The simultaneous appearance then of translated French and Western European works on China, along with the original Russian discussions of first-hand contacts with the Chinese, as well as writings translated by Russians directly from Chinese and Manchu is not remarkable. When Leibniz wrote to Peter the Great in 1716 about Russia's unique opportunity, because of her geographical position, to absorb wisdom from both Western Europe and China, he was referring to the acquisition of many types of knowledge, not, of course, merely to insights about Russia's eastern neighbor herself; and he was suggesting that Russia should facilitate an East-West exchange of ideas. But his starting point that Russia's location permitted her to observe widely differing cultural patterns and institutions, and 'to draw from Europe on the one side and from China on the other' was well taken.
The merging of these varied sources of information on China brought a number of conflicting elements into contact with each other, creating in Russia's picture of the Middle Kingdom an ambiguity that became one of its most intriguing characteristics. This feature, strangely enough, was seldom commented upon in eighteenth-century Russian publications. Russian travellers to China occasionally compared their own observations with the literary impressions of Western Europeans, but apart from this there were few contemporary articles, editorials, or reviews which pointed out national differences in the attitudes of various writers toward the Middle Kingdom.
- Barbara Widenor Maggs, Russia and 'le rêve chinois': China in eighteenth-century Russian literature (1984)I've decided more or less firmly at this point what my dissertation topic will be: something like "Eighteenth-Century Russian Sinology in an International Context" (which sounds, of course, pretty generic). This has a number of problems, not least among them the fact that I have to learn two difficult languages (Manchu and Chinese) and drastically improve a third (Latin). Even worse, I have no idea what I can say about the topic that had not already been said in two obscure books--this one and Eric Widmer's brilliant and unexpectedly hilarious monograph The Russian Ecclesiastical Mission in Peking in the Eighteenth Century. But that's not surprising, since I've barely even glanced at the available sources. In short, we'll have to see.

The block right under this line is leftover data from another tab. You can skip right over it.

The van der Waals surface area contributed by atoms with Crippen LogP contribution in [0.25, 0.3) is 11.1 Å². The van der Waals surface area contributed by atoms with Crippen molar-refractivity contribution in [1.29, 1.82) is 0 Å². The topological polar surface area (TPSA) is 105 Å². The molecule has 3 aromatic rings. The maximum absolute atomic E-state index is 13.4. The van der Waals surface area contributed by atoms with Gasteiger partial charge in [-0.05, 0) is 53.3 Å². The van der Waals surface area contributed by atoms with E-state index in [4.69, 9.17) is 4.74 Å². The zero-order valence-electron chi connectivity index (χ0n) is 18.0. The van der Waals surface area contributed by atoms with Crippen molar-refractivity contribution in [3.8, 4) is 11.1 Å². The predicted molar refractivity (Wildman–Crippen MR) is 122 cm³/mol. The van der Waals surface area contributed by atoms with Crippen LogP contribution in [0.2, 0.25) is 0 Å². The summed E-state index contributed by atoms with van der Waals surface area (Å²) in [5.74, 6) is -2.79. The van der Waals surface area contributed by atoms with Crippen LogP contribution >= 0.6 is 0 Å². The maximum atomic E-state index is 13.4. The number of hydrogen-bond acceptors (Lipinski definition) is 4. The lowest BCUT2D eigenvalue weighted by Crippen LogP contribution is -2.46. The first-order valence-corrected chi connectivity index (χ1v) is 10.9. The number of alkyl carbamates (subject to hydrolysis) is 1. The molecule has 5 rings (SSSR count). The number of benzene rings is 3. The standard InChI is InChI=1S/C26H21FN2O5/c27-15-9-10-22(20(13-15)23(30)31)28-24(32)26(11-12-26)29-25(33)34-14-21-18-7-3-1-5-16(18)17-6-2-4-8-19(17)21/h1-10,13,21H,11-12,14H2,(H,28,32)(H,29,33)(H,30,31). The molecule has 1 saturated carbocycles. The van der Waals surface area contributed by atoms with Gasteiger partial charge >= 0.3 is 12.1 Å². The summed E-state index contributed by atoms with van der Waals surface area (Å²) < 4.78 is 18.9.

There is one thing, however, that seems to be in immediate need of reformation. There was a point maybe two decades ago when nearly every book on European-non-European intellectual relationships ended up being actually about the "image" of one country in the eyes of another. (Somewhere in France there's a research institute specifically dedicated to this kind of stuff.) Even when this was not just a thinly-veiled excuse for pseudo-Saidian "post-colonial" hectoring, it was never a particularly productive exercise. Why not? Because there's no such thing as an "image." Yes, I have certain images about, say, Iraq that come into my head--but these images are not coherent or traceable to a definite source. Chance references in a minor source may be just as important in shaping them as books dedicated specifically to the issue. And the fact that I may have read more than one book on the issue, and that those books contradicted themselves, certainly does not make my "image" of Iraq "contradictory" (which, in the historiography, always ends up being the conclusion).